Ohio Gov. John Kasich giving a press conference at the Iowa State Historical Building. Photo credit: Dave Davidson (Prezography.com)
Ohio Gov. John Kasich giving a press conference at the Iowa State Historical Building.
Photo credit: Dave Davidson (Prezography.com)

John Kasich will continue his presidential campaign and that makes him “self-serving” and “vain” according to David French of National Review with the implication that Kasich has no chance of winning the nomination.Cruz surrogate Glenn Beck has gone even further, using foul language for effect.

Whether conservatives like it or not, Kasich isn’t a vanity candidate and is heading into his best potential month. April is perfect for a candidate like Kasich. Wisconsin votes on April 5th, New York on April 19th, and April 26th features Connecticut, Delaware, Maryland, Pennsylvania, and Rhode Island-states where Kasich’s right-of-center, mild-mannered style of politics will play well. If he manages to win many of these states, he’ll leave the month of April with plenty of momentum heading into Indiana in May. Later on in May, Washington and Oregon once again fit well with Kasich’s moderate profile, as do states that vote in June such as California and New Jersey.

Of course, Kasich hasn’t won outside of his home state—yet. With the departure of Marco Rubio from the presidential race, Kasich will be receiving a lot of money and endorsements that he hasn’t had in the past on what has been a shoestring effort that has probably raised less than Mike Huckabee’s 2008 campaign and Rick Santorum’s 2012 campaign. Kasich, while not winning, has boasted several strong showings in places such as Vermont, Michigan, and the District of Columbia. This bodes well for the states that vote in April if Kasich is able to raise more cash.

Will he surpass Donald Trump in pure delegates? No, but he’d be in a good position going into a contested convention and could perhaps surpass Cruz for second place. Given the make-up of the states ahead, Kasich has a plausible path to challenge Trump.

The Cruz campaign would like this to be a two man race, but it has to face facts. It’s not in the position it’s in because Senator Cruz has opponents who are less virtuous and less patriotic. All things considered, Senator Cruz has run an underperforming campaign. Senator Cruz’s strength was supposed to be the South. The entire South has voted, and Cruz won only his home state of Texas. He’s won two primaries outside of his home state: Idaho and Oklahoma, both dominated by very conservative voters. Beyond that, he’s done very well in caucuses. After March 22nd, there will be no more caucuses, and the next primary dominated by very conservative voters will be Nebraska in Mid-May.

Cruz’s campaign likes to claim, if only Cruz were in a two man race, he would win. However, actual evidence is mixed, particularly when it comes to the moderate states that vote in April. Exit polls from actual voters on Tuesday showed Cruz would win a two-man race in North Carolina by a 48-43% and in Missouri by a 49-42% margin. However, in the more moderate state of Ohio, Trump would’ve won 43-39%. Cruz should pardon people’s skepticism that he can win one-on-one in places that are even more moderate like Connecticut and Pennsylvania.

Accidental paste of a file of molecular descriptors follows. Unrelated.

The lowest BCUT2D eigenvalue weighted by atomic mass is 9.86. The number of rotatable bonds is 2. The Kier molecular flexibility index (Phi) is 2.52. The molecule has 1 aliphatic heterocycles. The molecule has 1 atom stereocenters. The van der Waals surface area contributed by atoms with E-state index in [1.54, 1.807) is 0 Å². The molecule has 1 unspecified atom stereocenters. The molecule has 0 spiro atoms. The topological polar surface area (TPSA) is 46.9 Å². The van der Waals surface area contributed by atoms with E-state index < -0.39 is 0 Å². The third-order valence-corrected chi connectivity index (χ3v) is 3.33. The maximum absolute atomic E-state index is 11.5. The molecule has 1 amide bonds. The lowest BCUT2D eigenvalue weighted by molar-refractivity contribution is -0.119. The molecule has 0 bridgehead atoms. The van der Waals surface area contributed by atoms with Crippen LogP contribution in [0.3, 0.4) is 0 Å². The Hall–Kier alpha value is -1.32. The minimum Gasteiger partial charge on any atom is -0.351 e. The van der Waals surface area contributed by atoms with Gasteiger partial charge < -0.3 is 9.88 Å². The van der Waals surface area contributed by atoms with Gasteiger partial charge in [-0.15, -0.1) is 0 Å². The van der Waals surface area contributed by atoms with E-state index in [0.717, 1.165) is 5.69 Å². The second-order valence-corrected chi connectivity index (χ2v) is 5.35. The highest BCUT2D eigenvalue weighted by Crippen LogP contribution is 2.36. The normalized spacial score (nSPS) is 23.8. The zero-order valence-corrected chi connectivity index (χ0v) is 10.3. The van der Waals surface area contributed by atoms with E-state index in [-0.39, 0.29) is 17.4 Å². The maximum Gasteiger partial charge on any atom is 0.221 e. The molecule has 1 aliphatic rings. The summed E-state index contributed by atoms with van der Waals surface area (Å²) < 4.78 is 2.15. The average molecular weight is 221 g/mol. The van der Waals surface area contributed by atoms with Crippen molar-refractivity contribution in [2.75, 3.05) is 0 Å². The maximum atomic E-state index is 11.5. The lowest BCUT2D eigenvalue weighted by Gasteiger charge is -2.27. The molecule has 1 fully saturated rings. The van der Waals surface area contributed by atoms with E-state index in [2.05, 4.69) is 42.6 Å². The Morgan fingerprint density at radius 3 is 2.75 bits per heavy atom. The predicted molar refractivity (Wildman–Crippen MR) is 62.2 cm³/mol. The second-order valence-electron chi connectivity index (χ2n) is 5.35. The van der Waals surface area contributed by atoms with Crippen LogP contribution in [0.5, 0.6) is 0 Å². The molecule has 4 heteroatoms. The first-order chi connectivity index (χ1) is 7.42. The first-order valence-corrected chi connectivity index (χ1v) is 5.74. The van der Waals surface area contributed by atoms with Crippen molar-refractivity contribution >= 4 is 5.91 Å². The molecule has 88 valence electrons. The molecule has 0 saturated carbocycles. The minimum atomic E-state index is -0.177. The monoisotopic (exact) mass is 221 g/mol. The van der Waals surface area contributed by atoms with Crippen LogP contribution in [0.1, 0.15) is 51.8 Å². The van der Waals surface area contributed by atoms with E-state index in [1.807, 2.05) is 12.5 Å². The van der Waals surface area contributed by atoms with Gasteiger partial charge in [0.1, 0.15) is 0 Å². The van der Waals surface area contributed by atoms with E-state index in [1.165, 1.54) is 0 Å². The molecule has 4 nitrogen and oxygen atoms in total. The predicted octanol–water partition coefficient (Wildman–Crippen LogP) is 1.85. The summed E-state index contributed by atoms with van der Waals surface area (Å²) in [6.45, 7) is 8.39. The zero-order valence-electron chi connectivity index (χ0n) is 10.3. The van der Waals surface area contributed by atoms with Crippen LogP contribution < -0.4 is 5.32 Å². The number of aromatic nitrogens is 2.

Kasich’s campaign won’t cost Cruz delegates. John McCormack of the Weekly Standard mapped out a scenario under which Trump fails to get within 150 delegates of 1,237 delegate threshold before the end of the primary state and he gave every state that voted in April except for Wisconsin to Trump. If Kasich is able to take two or three states in April, he could make Trump’s odds of a first ballot victory almost nil

If Kasich can’t win another state before May, he should consider heading for the exit as the schedule will never favor him more than it does that month. At a bare minimum, a three man race in April will do damage to Trump in at least three different states. In Connecticut and New York, Trump will be unlikely to win a majority of the vote and those states will divide their at-large delegates proportionally rather than take them all, and Kasich will also cut into Trump’s delegate haul in Rhode Island. In addition, Kasich is likely to capture Congressional districts in Maryland, Connecticut, and New York that would have otherwise gone for Trump.

John Kasich is no more selfish than any other person who decides to run for the presidency. Kasich sees an opportunity to turn his campaign around, and he’s taking it. If he manages to win several of the states up for grabs in April, he’ll thwart Trump’s momentum and give himself a chance to appear as the anti-Trump candidate that voters will rally around in May and June.

Whether it works or not remains to be seen, but he certainly has a right to try, and its petty for his opponents to respond by impugning Kasich’s character or patriotism.

2 comments
  1. I agree that in some states Kasich being on the ballot could help so I don’t think he needs to exit yet. I think he does need to exit the race at some point or he will run the risk of giving this to Donald Trump. Also keep in mind that he lost to Cruz in Illinois and in Michigan two states where he should have beat him.

    In most cases Adam, I’d have to say a vote for Kasich is a vote for Trump.

    1. Both Illinois and Michigan were kind of quick efforts. Wisconsin will tell a lot. He has former Governor Thompson running his campaign and may have more money. We’ll see if that makes a difference. I Definitely do agree there are some places where a vote for Kasich amounts for a vote for Trump and particularly in the states coming up on Tuesday.

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